With a collection of 10 interesting stories, this book is quite a good way to get a quick introduction to Chughtai’s work and gauge the vast range of the topics she dealt with. Its a quick and thoughtful read; one that will take you on a ride from the nightmarish fright of a child under the quilt to the frustrated and deranged painterly efforts of Choudhry; from the bylanes of the then Bombay to all across the seas to England. While on that journey, you can if you pay enough attention, just get a subtle glimpse of the orthodoxies that run women’s lives, of the pain, struggle and love of ordinary people.
To explore further,click here to check this useful website dedicated to her works.
A lot of kids have grown up on crime thrillers or mystery novels written for kids and teens like Hardy Boys, Nancy Drew, Enid Blyton’s popular series Famous Five and Secret Seven and scores of other books. Tons of Indian kids have also been hooked by these writers and their young detectives. There are many Indian writers also who write detective stories for children as well yet they don’t seem to be very popular as compared to the ones written by the foreign writers. Not many know that one of India’s best film maker, Satyajit Ray, also penned a number of detective stories and created one of his own sleuths, the famous Feluda who would go around solving mysteries with his nephew Tapesh and later on Lalmohan Ganguli.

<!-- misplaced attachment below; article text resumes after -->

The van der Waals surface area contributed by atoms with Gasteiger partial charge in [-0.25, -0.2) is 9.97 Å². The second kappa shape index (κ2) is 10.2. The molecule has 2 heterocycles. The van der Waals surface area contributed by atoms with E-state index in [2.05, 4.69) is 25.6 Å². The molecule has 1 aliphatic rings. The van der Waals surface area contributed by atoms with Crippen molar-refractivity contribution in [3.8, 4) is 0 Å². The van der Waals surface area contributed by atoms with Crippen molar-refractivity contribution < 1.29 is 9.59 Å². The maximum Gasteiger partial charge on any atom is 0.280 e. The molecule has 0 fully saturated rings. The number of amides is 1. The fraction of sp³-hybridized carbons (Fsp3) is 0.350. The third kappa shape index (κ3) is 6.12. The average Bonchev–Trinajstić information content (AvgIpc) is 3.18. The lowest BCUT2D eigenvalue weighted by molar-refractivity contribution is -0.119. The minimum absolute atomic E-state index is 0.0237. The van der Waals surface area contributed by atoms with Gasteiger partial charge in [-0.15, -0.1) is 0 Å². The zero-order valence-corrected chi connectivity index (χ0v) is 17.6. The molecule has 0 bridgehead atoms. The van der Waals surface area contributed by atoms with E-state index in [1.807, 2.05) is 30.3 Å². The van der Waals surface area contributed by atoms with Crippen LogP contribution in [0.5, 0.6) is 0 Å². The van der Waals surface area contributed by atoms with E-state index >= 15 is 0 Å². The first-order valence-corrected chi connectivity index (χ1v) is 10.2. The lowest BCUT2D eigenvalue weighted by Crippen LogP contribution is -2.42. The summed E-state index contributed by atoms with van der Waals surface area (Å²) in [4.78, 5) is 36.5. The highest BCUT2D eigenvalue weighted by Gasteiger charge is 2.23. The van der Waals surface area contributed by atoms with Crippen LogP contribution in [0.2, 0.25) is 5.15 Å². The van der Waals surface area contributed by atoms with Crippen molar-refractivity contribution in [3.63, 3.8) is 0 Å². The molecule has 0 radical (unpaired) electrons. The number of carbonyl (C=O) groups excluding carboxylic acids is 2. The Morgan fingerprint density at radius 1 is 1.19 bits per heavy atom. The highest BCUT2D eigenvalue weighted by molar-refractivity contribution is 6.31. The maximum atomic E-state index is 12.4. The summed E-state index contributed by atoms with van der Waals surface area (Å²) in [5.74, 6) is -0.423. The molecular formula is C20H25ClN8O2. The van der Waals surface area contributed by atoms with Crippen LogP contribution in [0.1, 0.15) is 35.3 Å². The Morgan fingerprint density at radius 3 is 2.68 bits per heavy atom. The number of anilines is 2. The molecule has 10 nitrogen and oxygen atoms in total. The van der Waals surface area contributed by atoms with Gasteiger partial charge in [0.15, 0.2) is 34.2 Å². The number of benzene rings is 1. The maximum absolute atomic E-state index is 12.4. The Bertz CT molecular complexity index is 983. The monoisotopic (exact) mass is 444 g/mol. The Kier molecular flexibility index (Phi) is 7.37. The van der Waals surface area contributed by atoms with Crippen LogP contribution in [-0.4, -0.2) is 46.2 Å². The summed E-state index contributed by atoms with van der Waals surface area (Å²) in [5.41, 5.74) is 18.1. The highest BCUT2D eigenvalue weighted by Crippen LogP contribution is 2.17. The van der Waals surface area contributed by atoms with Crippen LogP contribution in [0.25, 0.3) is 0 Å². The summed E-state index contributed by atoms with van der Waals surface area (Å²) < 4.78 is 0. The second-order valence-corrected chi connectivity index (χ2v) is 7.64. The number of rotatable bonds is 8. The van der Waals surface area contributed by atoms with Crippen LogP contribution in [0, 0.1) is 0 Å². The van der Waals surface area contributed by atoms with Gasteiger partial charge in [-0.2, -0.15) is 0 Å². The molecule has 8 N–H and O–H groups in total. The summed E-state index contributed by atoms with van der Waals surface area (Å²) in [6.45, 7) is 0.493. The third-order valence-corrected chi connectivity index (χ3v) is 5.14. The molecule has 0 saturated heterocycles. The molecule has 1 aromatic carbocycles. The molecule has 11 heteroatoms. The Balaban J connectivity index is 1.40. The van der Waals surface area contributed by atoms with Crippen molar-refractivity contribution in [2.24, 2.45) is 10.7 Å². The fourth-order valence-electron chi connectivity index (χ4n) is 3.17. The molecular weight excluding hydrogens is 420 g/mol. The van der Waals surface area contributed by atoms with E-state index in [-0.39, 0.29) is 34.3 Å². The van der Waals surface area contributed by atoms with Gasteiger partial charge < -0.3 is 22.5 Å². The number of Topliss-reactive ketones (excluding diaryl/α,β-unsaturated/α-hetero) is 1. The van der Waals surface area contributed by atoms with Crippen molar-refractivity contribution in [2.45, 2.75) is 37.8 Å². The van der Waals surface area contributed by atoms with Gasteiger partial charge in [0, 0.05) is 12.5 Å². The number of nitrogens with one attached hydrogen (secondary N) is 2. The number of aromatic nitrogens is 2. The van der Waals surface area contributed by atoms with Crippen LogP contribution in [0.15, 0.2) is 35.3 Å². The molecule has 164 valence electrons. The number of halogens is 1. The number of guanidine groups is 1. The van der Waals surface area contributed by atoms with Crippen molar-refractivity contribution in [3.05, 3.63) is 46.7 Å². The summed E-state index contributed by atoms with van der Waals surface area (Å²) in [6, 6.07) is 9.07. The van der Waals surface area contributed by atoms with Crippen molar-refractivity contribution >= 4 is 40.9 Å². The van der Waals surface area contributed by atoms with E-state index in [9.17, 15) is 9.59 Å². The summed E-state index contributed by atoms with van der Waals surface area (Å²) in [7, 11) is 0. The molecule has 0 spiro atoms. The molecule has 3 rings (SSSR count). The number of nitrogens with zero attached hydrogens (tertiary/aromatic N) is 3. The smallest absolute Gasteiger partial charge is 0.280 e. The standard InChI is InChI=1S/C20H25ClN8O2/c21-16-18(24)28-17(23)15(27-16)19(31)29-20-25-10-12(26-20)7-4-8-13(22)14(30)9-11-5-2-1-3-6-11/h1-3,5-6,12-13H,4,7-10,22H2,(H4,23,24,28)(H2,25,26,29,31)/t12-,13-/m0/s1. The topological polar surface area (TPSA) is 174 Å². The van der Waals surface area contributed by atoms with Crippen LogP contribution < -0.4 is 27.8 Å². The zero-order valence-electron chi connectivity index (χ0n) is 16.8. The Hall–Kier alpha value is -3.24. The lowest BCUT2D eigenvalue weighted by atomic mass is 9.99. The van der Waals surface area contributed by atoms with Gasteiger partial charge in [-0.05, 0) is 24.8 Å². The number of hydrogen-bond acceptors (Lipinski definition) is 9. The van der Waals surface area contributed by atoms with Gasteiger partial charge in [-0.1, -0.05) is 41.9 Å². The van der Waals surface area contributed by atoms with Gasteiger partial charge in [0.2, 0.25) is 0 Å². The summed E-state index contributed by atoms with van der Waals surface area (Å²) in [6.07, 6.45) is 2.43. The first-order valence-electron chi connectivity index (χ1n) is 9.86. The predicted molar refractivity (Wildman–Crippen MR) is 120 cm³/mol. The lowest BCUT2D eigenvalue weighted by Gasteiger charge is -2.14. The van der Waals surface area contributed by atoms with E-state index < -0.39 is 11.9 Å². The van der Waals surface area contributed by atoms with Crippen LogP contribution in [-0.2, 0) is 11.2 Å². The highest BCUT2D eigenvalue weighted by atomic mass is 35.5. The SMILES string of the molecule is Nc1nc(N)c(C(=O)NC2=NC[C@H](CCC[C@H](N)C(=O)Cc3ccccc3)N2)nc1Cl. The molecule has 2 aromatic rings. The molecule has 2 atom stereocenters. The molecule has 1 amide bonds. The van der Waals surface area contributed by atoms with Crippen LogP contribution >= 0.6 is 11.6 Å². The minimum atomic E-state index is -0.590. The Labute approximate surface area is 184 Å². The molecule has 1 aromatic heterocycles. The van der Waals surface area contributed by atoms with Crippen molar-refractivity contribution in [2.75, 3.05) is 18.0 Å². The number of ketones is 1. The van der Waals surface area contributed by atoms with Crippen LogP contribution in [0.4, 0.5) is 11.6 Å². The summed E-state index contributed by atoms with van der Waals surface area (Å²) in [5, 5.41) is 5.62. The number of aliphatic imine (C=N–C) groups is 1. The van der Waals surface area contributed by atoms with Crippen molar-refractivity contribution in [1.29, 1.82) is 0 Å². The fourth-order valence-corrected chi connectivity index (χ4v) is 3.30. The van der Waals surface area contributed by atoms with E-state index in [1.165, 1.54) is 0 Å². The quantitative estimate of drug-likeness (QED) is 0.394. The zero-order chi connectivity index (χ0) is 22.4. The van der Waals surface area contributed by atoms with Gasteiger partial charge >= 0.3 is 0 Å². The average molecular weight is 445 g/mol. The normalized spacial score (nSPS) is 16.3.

Satyajit Ray began writing these stories for the Bengali children’s magazine, Sandesh. The first story was titled Danger In Darjeeling and was published in 1965. Thereafter, there was no looking back. Feluda became very popular with its young Bengali readers and Ray wrote at least one story every year. In all, 35 Feluda stories were published from 1965-1996.